published on October 12, 2016 - 8:05 AM
Written by The Business Journal Staff

A Fresno recycling company found to be in violation of the minimum wage and record keeping provisions of the Fair Labor Standards Act (FLSA) has paid more than $30,000 in back wages and damages to six employees.

Investigators from the U.S. Labor Department found that Buy Back Recycling, which has five Fresno locations and is a participant in the CalRecycle program, paid homeless workers identified as “helpers” either a daily rate, food and drinks, or a few dollars, regardless of the hours worked, which is a violation of the federal minimum wage requirement of $7.25 an hour.

“Affected [Buy Back] employees worked assisting customers, sorting recycling materials, dumping recyclables into chained baskets and cleaning the locations at the end of the day,” said a statement released Wednesday by the Department of Labor. “Recordkeeping violations resulted from the employer’s failure to record all the hours employees worked and their rates of pay.”

To resolve the case, Buy Back has paid $15,272 in back wages and an equal, additional amount in damages to six employees.

“These vulnerable workers held up their end of the bargain and provided their hard work – they deserve to be paid every cent they have legally earned,” said Nora Pedraza, assistant district director of the Wage and Hour Division in Fresno.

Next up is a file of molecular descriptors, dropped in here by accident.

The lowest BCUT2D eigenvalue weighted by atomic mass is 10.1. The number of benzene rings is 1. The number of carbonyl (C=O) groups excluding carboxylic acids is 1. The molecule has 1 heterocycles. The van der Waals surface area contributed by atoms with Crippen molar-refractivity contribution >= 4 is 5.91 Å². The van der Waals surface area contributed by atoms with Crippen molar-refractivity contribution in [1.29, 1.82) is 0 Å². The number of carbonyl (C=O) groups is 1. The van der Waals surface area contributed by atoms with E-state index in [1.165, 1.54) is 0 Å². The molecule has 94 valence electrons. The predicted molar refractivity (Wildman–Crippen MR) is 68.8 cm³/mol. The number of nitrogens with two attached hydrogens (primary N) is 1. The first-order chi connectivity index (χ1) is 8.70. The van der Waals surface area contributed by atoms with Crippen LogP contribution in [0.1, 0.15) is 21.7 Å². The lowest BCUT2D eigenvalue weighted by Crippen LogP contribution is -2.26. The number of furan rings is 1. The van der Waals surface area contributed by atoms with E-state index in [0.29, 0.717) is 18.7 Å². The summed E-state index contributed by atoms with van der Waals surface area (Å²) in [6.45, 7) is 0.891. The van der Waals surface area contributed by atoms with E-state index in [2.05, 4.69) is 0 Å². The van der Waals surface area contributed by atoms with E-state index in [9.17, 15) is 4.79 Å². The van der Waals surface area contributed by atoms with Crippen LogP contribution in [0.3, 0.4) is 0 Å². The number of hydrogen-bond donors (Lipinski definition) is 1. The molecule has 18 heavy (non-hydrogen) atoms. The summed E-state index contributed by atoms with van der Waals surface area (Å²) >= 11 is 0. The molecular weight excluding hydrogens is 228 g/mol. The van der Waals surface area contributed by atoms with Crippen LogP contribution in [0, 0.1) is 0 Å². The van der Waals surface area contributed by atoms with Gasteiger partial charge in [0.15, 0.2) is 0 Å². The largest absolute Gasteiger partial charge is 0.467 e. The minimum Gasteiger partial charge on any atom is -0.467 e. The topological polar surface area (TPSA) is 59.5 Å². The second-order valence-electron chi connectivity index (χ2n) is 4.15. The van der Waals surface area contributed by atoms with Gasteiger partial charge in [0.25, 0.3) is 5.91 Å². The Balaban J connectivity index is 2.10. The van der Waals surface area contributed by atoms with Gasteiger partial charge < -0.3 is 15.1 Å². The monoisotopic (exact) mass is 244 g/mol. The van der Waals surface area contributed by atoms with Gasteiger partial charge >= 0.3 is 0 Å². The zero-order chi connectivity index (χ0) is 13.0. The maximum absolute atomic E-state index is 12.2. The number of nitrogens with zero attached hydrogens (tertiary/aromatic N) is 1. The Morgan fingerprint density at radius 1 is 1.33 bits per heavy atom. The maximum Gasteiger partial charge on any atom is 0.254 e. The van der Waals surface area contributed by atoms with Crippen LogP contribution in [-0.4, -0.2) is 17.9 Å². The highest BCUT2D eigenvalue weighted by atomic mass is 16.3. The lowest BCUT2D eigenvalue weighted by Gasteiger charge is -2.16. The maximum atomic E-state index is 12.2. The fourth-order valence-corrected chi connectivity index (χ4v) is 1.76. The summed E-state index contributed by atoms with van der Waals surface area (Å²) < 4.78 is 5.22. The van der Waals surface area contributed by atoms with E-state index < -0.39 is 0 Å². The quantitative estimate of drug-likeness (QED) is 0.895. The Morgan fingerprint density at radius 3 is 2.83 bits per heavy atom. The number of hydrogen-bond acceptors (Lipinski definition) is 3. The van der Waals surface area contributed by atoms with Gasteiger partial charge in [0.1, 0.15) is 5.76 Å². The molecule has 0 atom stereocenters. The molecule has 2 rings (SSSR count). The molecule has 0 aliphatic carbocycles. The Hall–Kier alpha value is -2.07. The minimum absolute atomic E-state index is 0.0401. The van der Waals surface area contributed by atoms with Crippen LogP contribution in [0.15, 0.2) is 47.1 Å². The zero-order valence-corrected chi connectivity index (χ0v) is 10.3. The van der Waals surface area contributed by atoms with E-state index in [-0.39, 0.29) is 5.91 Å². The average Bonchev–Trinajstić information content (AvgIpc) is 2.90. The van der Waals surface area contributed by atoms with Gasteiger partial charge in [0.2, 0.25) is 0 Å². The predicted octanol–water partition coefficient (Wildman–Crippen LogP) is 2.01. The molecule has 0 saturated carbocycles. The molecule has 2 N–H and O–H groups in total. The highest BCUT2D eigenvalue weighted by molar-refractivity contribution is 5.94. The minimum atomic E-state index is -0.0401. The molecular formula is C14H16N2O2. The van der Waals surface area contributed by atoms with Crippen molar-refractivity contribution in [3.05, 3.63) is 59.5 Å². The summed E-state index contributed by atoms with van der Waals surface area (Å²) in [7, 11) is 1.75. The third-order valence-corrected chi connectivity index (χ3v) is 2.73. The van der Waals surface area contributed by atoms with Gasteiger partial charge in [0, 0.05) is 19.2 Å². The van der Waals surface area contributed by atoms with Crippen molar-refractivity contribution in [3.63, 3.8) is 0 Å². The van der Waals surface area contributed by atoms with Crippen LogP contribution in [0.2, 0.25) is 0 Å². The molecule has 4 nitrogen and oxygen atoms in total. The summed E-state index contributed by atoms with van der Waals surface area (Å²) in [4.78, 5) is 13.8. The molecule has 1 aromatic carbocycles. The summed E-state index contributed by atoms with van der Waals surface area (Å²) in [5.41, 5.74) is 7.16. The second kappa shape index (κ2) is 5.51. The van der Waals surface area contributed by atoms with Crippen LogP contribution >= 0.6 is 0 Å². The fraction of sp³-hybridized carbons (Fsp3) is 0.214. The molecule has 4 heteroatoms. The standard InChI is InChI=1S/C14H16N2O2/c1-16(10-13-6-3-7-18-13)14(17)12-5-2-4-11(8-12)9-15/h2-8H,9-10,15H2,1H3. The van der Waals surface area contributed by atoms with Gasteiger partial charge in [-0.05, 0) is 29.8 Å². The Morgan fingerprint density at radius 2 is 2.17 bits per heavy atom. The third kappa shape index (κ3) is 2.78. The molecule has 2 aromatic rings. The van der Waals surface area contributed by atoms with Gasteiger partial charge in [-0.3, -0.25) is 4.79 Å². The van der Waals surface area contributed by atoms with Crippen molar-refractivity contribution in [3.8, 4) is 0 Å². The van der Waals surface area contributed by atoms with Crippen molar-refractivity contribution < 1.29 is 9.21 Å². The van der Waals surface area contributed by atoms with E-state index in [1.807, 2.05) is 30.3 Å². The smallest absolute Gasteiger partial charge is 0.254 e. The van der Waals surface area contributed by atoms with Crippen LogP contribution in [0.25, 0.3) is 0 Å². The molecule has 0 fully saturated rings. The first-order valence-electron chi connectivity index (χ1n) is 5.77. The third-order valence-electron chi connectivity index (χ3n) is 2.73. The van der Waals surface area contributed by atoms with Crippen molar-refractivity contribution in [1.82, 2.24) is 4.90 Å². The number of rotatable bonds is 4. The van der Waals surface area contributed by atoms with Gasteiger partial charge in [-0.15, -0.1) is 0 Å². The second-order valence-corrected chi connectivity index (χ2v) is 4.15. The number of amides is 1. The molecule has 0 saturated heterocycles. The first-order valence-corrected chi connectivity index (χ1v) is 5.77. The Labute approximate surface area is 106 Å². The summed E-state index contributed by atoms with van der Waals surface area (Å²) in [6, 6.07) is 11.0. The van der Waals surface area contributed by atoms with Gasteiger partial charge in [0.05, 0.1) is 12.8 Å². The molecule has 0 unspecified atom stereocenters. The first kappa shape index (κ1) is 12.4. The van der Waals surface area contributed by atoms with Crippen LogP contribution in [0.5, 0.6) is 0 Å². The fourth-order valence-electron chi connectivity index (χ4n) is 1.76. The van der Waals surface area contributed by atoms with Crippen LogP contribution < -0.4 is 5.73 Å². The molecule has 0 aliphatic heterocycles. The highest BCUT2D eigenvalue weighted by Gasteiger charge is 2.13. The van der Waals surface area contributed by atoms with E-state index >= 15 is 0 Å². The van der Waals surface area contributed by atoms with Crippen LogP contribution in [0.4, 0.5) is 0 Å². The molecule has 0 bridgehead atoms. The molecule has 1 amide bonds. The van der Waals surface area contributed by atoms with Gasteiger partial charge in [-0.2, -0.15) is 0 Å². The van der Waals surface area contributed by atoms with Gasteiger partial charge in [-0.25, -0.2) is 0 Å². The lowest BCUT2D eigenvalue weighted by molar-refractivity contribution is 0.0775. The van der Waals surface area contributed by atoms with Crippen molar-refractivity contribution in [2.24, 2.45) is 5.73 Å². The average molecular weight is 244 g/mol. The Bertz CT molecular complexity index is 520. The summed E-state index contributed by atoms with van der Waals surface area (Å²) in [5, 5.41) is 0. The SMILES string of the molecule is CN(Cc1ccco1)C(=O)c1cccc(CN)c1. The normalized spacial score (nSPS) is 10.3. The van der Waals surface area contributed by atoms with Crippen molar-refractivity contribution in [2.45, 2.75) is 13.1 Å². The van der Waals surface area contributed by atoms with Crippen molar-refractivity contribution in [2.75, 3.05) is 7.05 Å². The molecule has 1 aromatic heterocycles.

“Designating someone a ‘helper’ instead of an employee does not allow companies to avoid paying minimum wage,” Pedraza added. “The Wage and Hour Division is committed to continuing its work in this industry and in others where our data and evidence show vulnerable workers are more likely subject to these types of violations.”

In 2015, the division began an education and enforcement initiative in the Southern California recycling industry. Working with the California Department of Resources, Recycling and Recovery on joint investigations and sharing facility information, the division found violations of the FLSA in more than 77 percent of facilities investigated.

The FLSA requires that employers pay covered, nonexempt workers at least the federal minimum wage of $7.25 per hour for all hours worked, plus overtime at one and one-half times their regular wages for hours worked beyond 40 per week. Employers also must maintain accurate time and payroll records. The law prohibits employers from retaliating against workers who exercise their rights.

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